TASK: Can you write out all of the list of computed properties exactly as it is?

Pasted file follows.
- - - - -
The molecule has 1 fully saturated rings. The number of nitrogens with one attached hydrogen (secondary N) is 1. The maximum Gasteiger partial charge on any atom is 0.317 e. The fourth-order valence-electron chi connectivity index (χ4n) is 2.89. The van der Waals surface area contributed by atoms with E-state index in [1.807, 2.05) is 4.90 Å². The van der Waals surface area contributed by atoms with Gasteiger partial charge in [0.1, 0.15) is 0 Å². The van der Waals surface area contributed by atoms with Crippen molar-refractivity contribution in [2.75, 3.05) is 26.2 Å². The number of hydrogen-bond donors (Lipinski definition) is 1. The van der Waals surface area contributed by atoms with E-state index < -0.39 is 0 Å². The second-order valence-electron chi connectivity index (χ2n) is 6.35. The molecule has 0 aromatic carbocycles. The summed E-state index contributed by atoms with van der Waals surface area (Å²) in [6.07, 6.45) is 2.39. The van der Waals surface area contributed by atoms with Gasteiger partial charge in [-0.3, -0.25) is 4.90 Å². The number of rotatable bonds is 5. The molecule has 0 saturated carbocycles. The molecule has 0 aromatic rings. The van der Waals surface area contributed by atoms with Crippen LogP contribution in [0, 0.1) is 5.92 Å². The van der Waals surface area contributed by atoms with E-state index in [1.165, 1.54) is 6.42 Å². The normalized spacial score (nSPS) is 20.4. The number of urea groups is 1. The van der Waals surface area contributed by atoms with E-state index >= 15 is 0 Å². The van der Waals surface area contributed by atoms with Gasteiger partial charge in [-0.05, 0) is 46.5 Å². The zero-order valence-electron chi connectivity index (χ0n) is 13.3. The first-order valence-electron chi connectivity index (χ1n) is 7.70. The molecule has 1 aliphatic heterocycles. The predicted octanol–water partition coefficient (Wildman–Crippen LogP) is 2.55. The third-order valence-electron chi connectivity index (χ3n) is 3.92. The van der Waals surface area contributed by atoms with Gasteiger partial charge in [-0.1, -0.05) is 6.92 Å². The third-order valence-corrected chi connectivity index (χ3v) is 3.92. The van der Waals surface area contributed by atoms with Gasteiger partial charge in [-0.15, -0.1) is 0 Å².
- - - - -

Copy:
The molecule has 1 fully saturated rings. The number of nitrogens with one attached hydrogen (secondary N) is 1. The maximum Gasteiger partial charge on any atom is 0.317 e. The fourth-order valence-electron chi connectivity index (χ4n) is 2.89. The van der Waals surface area contributed by atoms with E-state index in [1.807, 2.05) is 4.90 Å². The van der Waals surface area contributed by atoms with Gasteiger partial charge in [0.1, 0.15) is 0 Å². The van der Waals surface area contributed by atoms with Crippen molar-refractivity contribution in [2.75, 3.05) is 26.2 Å². The number of hydrogen-bond donors (Lipinski definition) is 1. The van der Waals surface area contributed by atoms with E-state index < -0.39 is 0 Å². The second-order valence-electron chi connectivity index (χ2n) is 6.35. The molecule has 0 aromatic carbocycles. The summed E-state index contributed by atoms with van der Waals surface area (Å²) in [6.07, 6.45) is 2.39. The van der Waals surface area contributed by atoms with Gasteiger partial charge in [-0.3, -0.25) is 4.90 Å². The number of rotatable bonds is 5. The molecule has 0 saturated carbocycles. The molecule has 0 aromatic rings. The van der Waals surface area contributed by atoms with Crippen LogP contribution in [0, 0.1) is 5.92 Å². The van der Waals surface area contributed by atoms with E-state index in [1.165, 1.54) is 6.42 Å². The normalized spacial score (nSPS) is 20.4. The number of urea groups is 1. The van der Waals surface area contributed by atoms with E-state index >= 15 is 0 Å². The van der Waals surface area contributed by atoms with Gasteiger partial charge in [-0.05, 0) is 46.5 Å². The zero-order valence-electron chi connectivity index (χ0n) is 13.3. The first-order valence-electron chi connectivity index (χ1n) is 7.70. The molecule has 1 aliphatic heterocycles. The predicted octanol–water partition coefficient (Wildman–Crippen LogP) is 2.55. The third-order valence-electron chi connectivity index (χ3n) is 3.92. The van der Waals surface area contributed by atoms with Gasteiger partial charge in [-0.1, -0.05) is 6.92 Å². The third-order valence-corrected chi connectivity index (χ3v) is 3.92. The van der Waals surface area contributed by atoms with Gasteiger partial charge in [-0.15, -0.1) is 0 Å².